Air rights are rights to develop the empty space located above a physical property site. As with other types of rights associated with real estate, it is possible to transfer these rights to other parties while retaining ownership of the property itself. In highly developed areas where the only possible direction to build is up, air rights are a hot topic of conversation and debate as developers fight to extend their projects while still remaining within the confines of zoning law.
Historically, property owners retained essentially infinite property rights. As human societies developed and began instituting zoning laws, people began to be limited in terms of development by only being allowed to build to a certain height, or by having their total floor area limited under zoning regulations. Such laws may be implemented for safety concerns, to meet aesthetic goals, and for other reasons. They limit air rights by restricting what people can do with the empty space above their properties.
Another complication that changed the way people thought about air rights was the development of aircraft. Property owners do not control the air space over their properties, as otherwise planes would be in a constant state of trespass. Instead, regulatory agencies control airspace and mandate the way that planes use airspace to keep air travel safe and efficient. The limitation of control over airspace is a bone of contention in some regions, especially around airports.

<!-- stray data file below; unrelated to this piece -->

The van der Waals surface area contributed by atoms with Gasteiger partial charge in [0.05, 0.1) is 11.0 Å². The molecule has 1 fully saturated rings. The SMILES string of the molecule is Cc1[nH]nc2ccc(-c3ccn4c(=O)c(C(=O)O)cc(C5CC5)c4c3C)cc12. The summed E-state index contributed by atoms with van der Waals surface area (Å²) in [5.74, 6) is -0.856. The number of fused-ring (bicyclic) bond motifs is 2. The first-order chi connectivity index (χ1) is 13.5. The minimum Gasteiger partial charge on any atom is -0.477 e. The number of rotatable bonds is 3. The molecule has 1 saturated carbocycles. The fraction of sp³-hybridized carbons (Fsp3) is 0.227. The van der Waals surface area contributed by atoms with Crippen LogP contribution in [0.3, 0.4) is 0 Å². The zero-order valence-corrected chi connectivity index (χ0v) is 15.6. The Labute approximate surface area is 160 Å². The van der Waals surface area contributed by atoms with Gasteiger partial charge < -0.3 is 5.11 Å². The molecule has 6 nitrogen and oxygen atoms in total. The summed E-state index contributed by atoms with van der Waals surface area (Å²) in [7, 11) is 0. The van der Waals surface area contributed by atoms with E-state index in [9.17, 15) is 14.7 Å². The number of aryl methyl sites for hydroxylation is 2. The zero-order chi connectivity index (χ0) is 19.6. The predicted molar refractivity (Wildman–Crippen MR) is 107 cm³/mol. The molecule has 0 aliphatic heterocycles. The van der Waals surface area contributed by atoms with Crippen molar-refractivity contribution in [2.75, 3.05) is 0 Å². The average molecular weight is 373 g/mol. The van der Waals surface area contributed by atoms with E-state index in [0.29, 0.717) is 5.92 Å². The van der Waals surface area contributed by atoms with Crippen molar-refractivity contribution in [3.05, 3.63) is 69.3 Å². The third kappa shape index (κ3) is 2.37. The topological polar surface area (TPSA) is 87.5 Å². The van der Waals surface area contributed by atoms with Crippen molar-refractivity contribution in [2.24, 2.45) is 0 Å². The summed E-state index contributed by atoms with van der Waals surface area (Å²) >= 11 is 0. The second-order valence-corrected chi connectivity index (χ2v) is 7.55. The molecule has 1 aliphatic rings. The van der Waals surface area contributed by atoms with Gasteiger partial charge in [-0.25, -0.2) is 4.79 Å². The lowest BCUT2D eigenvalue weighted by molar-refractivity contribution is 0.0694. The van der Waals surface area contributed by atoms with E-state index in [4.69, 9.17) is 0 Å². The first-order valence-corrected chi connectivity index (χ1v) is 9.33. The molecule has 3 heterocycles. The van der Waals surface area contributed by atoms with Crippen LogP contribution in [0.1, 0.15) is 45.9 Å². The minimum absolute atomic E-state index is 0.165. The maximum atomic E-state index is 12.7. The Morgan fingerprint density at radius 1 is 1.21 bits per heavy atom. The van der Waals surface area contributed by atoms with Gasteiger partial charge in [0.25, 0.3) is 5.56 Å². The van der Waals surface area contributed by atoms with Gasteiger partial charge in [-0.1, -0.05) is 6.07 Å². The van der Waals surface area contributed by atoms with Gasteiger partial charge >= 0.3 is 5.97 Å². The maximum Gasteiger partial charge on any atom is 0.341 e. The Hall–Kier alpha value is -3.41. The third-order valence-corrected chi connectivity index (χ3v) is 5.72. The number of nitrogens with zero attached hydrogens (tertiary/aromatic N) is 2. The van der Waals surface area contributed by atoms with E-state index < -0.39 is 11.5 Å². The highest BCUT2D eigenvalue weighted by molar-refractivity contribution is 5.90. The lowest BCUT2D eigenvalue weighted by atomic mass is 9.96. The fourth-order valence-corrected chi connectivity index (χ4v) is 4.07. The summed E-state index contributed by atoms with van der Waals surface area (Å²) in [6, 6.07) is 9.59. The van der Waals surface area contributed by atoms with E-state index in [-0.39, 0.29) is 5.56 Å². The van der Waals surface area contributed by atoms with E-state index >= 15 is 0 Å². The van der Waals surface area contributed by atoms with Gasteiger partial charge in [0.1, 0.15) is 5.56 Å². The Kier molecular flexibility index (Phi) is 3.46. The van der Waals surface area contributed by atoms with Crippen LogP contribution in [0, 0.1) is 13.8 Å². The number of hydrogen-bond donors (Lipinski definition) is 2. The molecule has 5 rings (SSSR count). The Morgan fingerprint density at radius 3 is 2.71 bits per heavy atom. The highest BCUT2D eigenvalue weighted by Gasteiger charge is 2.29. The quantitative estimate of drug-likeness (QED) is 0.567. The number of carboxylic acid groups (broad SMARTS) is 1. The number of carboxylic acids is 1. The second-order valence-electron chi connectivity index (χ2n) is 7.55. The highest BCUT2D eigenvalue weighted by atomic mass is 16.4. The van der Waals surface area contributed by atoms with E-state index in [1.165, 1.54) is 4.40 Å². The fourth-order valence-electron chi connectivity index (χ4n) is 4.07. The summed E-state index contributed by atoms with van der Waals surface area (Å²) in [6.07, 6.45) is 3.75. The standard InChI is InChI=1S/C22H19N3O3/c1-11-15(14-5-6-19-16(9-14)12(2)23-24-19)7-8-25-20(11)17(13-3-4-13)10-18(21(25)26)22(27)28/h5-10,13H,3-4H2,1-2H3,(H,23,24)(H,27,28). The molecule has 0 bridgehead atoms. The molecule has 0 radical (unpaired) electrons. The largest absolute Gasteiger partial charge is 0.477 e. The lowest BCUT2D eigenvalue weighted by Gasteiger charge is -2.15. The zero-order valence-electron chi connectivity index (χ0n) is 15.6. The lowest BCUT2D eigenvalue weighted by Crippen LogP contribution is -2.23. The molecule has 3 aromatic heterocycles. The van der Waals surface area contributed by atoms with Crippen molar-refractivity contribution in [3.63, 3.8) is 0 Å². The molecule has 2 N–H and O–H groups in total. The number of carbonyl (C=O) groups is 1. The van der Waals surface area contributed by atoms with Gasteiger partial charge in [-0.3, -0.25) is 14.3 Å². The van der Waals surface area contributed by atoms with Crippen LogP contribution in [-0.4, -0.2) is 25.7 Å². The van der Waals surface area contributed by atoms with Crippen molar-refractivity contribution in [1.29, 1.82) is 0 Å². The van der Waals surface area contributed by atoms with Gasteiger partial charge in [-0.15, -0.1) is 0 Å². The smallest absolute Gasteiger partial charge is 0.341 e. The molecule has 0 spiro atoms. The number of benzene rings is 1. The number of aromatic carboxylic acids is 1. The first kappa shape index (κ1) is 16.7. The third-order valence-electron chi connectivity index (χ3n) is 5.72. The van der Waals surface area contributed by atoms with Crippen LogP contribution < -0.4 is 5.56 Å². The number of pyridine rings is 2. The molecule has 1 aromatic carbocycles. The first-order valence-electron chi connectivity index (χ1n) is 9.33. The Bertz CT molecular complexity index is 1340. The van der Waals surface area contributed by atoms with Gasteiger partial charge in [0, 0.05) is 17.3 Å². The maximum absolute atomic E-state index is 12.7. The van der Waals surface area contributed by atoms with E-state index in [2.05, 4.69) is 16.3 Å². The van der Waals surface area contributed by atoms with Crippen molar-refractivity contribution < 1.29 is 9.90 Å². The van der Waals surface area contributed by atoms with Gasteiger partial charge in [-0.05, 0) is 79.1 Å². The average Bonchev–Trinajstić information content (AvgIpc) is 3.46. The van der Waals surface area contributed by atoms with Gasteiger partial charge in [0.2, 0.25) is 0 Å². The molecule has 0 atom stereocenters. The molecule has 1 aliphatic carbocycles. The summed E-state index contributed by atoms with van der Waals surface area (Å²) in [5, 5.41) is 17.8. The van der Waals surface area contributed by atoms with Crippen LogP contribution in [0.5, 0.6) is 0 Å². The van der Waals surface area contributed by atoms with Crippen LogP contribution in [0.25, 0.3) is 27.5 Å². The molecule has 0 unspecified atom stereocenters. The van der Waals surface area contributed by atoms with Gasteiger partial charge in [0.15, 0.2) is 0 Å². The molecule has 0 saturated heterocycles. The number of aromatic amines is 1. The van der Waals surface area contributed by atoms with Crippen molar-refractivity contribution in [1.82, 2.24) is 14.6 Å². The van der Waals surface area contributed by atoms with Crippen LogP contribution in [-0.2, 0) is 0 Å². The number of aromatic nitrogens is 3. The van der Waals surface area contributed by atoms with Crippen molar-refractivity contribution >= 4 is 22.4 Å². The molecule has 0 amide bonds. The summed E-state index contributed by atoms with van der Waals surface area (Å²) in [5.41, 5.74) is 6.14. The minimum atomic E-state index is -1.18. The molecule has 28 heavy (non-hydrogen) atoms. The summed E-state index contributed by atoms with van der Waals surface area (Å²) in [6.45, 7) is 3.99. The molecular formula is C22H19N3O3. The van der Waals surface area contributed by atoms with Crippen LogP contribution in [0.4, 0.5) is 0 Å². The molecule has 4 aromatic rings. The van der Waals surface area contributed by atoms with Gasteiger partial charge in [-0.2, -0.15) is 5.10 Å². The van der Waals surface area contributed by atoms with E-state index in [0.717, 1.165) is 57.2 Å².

When people buy property, they usually buy the rights that come with it. Leasing and renting also entitles people to some rights, depending on the nature of the agreement that comes with the property. It is possible to merge lots to transfer air rights, as seen in some urban areas where people with unused air rights may merge with a neighboring lot and transfer the rights that aren't being used. Likewise, people can lease, sell, or donate air rights to other parties. Historic buildings, for example, may be protected with donations of rights to keep the space above these buildings undeveloped.
Air rights are not unlimited. Building codes restrict not only the amount of development people can engage in, but the nature of that development. Controlling the space over property does not give people the right to develop whatever they want there, and people must also comply with safety regulations when making new developments. This is designed to promote public health and safety by standardizing construction in order to limit the risk of building collapses, fires, and other preventable disasters.